Great, but hard to get
U.S. smartphone shoppers have it pretty good, with a choice of everything from flagship devices by Apple and Samsung to budget options from Moto and others that still manage to offer appealing features. But not every great phone makes it to this country. Because there are plenty of people buying smartphones in China, India and elsewhere, many overseas phone makers are content to sell their devices there. (And in the case of Huawei, there are other factors keeping the phone maker from expanding its U.S. presence.)
That's a shame, because some of these phones are really pushing the envelope when it comes to design, cameras and other features, and some have actually landed on our best smartphones list. Even if you have no interest in importing one of these devices — assuming it's even compatible with U.S. cellular networks — it's still worth paying attention to these devices and the influence they're having on future phones that will be available here.
Credit: Tom's Guide
Huawei P30 Pro
Last year, Huawei's P20 Pro was a statement of intent from the Chinese tech giant, one that declared it was no longer willing to play second-fiddle to Google's and Apple's camera technology any longer. This year, the P30 Pro doesn't merely rank well against its premium peers — in a couple key areas, it absolutely trounces them.
Huawei's latest flagship adds a fourth camera to the mix, and consolidates the data received from all of those sensors into one optimal shot, no matter the conditions. The P30 Pro is capable of 5x optical zoom and 10x hybrid zoom, though its Night Mode where this device really shows its muscle, as it demonstrated in our comprehensive camera face-off against the Pixel 3. Sadly, Huawei is still keeping out of the U.S. for now, though the company's rising stock and global popularity means it's not difficult to get your hands on one, should you want to have perhaps the year's best camera phone in your pocket.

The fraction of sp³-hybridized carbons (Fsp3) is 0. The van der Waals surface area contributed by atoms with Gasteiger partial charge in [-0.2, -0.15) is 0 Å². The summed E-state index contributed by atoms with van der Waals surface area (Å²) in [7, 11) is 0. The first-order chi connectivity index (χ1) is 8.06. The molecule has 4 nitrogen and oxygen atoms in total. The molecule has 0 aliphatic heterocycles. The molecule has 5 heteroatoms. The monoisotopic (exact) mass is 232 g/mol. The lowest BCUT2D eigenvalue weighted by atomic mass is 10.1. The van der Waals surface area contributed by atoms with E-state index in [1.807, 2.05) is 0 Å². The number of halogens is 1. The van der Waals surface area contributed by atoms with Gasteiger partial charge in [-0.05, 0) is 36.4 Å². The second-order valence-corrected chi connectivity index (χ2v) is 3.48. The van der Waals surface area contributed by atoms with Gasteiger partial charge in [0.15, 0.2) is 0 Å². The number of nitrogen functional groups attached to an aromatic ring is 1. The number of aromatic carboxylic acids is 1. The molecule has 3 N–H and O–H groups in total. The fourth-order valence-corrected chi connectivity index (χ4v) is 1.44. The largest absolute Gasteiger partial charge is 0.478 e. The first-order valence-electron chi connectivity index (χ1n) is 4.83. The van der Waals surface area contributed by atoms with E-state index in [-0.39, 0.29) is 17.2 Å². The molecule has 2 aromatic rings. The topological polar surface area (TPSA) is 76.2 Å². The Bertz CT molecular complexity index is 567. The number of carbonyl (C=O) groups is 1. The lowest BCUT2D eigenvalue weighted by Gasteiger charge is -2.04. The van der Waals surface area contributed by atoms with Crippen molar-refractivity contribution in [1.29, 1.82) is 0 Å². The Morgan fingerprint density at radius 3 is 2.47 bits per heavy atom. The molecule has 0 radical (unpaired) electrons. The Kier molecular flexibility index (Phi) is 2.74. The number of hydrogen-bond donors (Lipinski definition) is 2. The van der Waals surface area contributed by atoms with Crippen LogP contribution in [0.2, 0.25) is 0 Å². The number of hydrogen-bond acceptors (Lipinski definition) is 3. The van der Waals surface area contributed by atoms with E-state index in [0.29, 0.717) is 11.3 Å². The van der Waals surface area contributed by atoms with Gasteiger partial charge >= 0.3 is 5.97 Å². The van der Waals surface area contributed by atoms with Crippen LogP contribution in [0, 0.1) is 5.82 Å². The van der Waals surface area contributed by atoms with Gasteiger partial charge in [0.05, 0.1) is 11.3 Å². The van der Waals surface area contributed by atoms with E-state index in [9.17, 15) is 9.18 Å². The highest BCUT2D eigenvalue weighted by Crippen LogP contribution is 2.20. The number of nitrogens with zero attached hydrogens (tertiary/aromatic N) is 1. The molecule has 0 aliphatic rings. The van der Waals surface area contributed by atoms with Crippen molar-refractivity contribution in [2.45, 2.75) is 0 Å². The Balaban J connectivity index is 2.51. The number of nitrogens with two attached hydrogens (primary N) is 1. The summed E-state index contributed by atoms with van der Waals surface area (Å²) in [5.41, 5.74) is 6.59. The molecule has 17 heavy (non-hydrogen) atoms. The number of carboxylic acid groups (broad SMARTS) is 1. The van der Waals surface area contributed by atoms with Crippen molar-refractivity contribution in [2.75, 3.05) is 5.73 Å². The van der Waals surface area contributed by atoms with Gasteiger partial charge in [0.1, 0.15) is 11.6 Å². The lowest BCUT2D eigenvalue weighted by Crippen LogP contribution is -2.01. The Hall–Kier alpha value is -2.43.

How to Get It: Vendors on sites like eBay are currently offering the P30 Pro to ship worldwide, for as low as just under $1,000. The phone is fitted with support for most of the GSM bands used the world over, so you shouldn't have any issues using it on T-Mobile and AT&T in the U.S.
Credit: Tom's Guide
Huawei Mate 20 Pro
The Mate 20 Pro may not be the newest kid on the block with respect to Huawei's flagship phones, but it still offers many of the same features and capabilities, albeit in a slightly different package. A 6.39-inch, AMOLED display curves around the front of the Mate 20 Pro, concealing an in-screen fingerprint sensor that we found a bit finicky in our testing, though still effective once you've gotten used to it. The trio of cameras on the back are boosted by Huawei's Neural Processing Unit, allowing them to recognize scenes and tune parameters on the fly to deliver the best possible image. There's a massive 4,200-mAh battery on board — even bigger than the one in the Galaxy S10 Plus — armed with reverse charging capabilities, so you can top off other devices that support Qi induction, simply by placing them on the phone's backside. Like the P30 Pro, the Mate 20 Pro is easy enough to track down online, and works well on U.S. networks.How To Get It: Huawei ships an international version of the Mate 20 Pro, fitted for GSM-based U.S. carriers like T-Mobile and AT&T, from Amazon. As with the P30 Pro, it'll set you back a little under $1,000.Credit: Tom's Guide